Functional Magnetic Resonance Imaging

A number of functional MRI techniques have recently been developed that can also measure cerebral perfusion. Several studies have been performed with dynamic susceptibility contrast MRI (DSCMRI) in patients with AD. The principle behind this technique is that passage of a concentrated bolus of a paramagnetic contrast agent distorts the local magnetic field sufficiently to cause a transient loss of MR signal on pulse sequences designed to be maximally susceptible to magnetic field inhomogeneities, for example, a T2*-weighted sequence (74). The passage of contrast is imaged over time by sequential rapid scanning of the same slice. The rate of change of signal intensity over time can be calculated and gives a measure that has been shown in animal studies to be directly proportional to cerebral blood volume (CBV).

Gonzalez and collaborators (75) studied 10 patients with various types of dementia, including 5 with probable AD, with both PET and DSCMRI. They found a significant correlation between the modalities both quantitatively and qualitatively. Similarly, Johnson and colleagues (76) found CBV, as measured by DSCMRI, to correlate well with perfusion by SPECT in 16 patients with AD and 10 age-matched controls. Harris and colleagues (77) performed DSCMRI in 13 patients with AD and 13 controls, and found significantly reduced ratios of temporoparietal CBV to cerebellar CBV in the AD group. Three patients with very mild dementia (mean MMSE = 25.0) also had showed reductions in temporoparietal CBVs. Overall, they found that MMSE scores did not correlate well with temporoparietal CBV ratios.

Sandson and colleagues (21) performed noninvasive perfusion MRI with the echo-planar imaging and signal targeting with alternation radiofrequency (EPISTAR) technique (78) in 11 patients with AD and 8 age- and education-matched controls. The principle of EPISTAR is based on the acquisition of a pair of images, in one of which arterial blood outside of the imaging slice has been magnetically labeled by applying a 180-degree inversion radiofrequency pulse to the protons in the arterial water. Focal areas of hypoperfusion were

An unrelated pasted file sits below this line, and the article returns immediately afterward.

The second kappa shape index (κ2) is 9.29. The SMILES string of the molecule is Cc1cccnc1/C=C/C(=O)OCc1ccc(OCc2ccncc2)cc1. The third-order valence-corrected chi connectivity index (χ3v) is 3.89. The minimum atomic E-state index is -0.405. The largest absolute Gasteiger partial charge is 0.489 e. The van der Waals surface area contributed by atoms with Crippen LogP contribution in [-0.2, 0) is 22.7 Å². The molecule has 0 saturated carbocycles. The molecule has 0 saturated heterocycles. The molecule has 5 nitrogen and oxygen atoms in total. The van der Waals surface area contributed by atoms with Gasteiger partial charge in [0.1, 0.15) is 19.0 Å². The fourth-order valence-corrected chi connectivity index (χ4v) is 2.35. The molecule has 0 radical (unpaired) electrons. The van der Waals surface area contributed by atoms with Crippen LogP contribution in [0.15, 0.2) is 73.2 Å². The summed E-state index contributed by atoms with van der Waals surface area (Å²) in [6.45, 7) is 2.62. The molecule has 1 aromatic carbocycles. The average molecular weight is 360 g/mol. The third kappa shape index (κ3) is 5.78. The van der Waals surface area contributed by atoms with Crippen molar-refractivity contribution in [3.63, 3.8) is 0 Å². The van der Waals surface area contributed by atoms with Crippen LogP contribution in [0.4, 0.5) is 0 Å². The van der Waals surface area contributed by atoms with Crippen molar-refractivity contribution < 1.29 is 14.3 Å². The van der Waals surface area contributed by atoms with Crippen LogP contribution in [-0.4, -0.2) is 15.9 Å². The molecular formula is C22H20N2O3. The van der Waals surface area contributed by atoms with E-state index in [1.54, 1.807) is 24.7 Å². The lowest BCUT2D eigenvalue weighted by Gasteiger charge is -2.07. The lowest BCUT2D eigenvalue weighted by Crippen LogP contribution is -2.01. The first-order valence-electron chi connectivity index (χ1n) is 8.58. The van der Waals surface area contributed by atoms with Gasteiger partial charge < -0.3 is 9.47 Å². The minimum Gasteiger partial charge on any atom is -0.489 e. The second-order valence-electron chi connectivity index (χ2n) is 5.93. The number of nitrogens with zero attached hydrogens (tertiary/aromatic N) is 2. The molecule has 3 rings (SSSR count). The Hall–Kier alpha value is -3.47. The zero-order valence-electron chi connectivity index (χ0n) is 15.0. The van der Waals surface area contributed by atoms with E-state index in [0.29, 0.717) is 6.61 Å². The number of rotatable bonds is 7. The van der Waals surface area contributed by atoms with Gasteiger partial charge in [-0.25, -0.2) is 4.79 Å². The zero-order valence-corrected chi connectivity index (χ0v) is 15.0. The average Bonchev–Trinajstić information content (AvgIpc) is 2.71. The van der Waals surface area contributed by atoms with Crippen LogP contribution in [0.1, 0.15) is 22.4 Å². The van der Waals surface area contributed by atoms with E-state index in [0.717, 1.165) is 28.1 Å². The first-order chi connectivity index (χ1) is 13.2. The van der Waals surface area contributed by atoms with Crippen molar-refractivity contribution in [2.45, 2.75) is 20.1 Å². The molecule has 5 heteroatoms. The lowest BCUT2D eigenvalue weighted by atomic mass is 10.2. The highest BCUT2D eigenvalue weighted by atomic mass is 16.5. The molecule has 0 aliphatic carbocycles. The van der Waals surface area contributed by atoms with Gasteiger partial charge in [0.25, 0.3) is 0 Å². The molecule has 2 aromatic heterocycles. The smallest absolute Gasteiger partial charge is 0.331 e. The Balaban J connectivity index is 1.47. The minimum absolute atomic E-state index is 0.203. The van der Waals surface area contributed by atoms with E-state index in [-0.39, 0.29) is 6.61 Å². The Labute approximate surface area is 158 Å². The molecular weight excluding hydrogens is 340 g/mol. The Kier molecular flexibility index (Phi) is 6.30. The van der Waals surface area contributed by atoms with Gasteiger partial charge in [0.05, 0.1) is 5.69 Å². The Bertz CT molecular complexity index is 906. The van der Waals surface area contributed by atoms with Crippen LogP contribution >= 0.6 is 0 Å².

Fig. 3. Axial images from a 53-year old man with biopsy-proven Alzheimer's disease. (Left) Structural MRI (Tl-weighted). (Center) EPISTAR perfusion weighted MRI demonstrating bilateral posterior temporal-occipital perfusion deficits, (Right) 99Tc-HMPAO SPECT image demonstrating similar perfusion deficit at same slice plane.

seen in the posterior temporoparietal-occipital region in seven of the patients with AD (Fig. 3). Parietooccipital and temporooccipital to whole-slice signal intensity ratios were significantly lower in the AD patients, and parietooccipital ratios did correlate with dementia severity as measured by the Blessed Dementia Scale-Information-Memory-Concentration subtest (30).

The sensitivity and specificity of the fMRI techniques reported in these preliminary studies are comparable to those reported for PET and SPECT (6,46,79). One advantage of the fMRI techniques over other functional neu-roimaging modalities is that the MR structural imaging study can be performed during the same scanning session with the same scan plane, image size (field-of-view), and slice thickness as the functional MR scan. Specific regions of interest (ROI) can therefore be selected with a high degree of certainty on the structural image and directly transferred to the perfusion image at the same anatomical site. Furthermore, there is no exposure to ionizing radiation. EPISTAR offers the advantage of being completely noninvasive. DSCMRI is available as a multislice sequence, while multiple slices can only be acquired sequentially with EPISTAR. Quantification of cerebral blood flow is possible with both DSCMRI and EPISTAR (80,81).

Activational studies with fMRI in Alzheimer's disease are currently ongoing (82,83). These studies utilize another T2*-weighted technique called BOLD (84), which uses changes in the level of oxygenated hemoglobin in capillary beds to visualize areas of regional brain "activation." These preliminary reports have found decreased fMRI activation in hippocampal and pre-frontal regions in patients with AD compared with older control subjects (82,83).

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